Being on a strong climate wave this weekend, we started thinking about the effects that global change will bring upon the small enterprises. There is much buzz lately regarding America’s climate change discussion (i.e. Waxman-Markey bill, Global Change Report) and yes, buzz is good, but there is one critical element missing here.
As our country embarks on debating a climate policy that might change the entire structure of our economy, the Big Business is the one getting all the political attention. But what about the small enterprises that are essentially one of the most important pillars of our economy, employing more than half of the private workforce? They are left out of the discussion.
Small businesses (which tend to be very environmentally conscious) can drive the entire shift to corporate and industrial sustainability and yet they are disengaged from the climate debate. This makes one wonder why since they can become the most dedicated supporters of the climate change legislation.
Other than that, small green enterprises are really the ones that are pushing innovation forward by reducing their energy use in creative ways, increasing their efficiency and creating green jobs. Despite their growing contribution to the changing economy, no studies have measured how climate change legislation would specifically affect them.
Ben Block of the Worldwatch Institute argues that more attention should be given to small businesses and states in WorldChanging that:
In addition to placing a price on carbon, which would benefit low-carbon businesses, the legislation would increase energy efficiency standards, establish national mandates for renewable energy, and boost clean energy research.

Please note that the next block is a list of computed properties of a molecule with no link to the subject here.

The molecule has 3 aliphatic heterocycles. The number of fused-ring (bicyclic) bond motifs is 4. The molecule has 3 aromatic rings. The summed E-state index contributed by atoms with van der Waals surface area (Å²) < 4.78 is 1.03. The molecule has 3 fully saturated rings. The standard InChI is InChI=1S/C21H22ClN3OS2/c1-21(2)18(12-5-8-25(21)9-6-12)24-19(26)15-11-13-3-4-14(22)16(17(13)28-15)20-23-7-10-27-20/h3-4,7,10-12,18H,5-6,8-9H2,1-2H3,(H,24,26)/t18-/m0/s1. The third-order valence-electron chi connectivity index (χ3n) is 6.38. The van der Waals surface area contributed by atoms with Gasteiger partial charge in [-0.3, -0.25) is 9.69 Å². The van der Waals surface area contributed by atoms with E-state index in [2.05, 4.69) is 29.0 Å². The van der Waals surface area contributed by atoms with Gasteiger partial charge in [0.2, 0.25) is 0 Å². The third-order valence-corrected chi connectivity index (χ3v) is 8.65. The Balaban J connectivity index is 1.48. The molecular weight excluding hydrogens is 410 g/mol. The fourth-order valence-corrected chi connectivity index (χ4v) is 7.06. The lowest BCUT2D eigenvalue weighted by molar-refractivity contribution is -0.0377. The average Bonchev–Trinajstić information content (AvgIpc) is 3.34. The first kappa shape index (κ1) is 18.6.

The current version allows industrial polluters - businesses that emit more than 25,000 tons of carbon annually (such as large electric utilities, natural gas distributors, and cement producers) - to receive about 80 percent of the cap-and-trade system's emission permits for free. The remaining would be auctioned, often to polluters.
We can thus predict that the big enterprises will get the biggest piece of the allowances pie. But how will the small businesses benefit from the binding low-carbon business environment? Will they be rewarded for their energy efficiency and what incentives will they have to become even more efficient? Unfortunately, these questions are not even posed in the current legislation debate. Without a better perspective on the possible immediate benefits or threatening economic difficulties for small enterprises, it is highly unlikely that the climate change bill will bring upon substantial results.
Read the entire article by Ben Block in WorldChanging by clicking here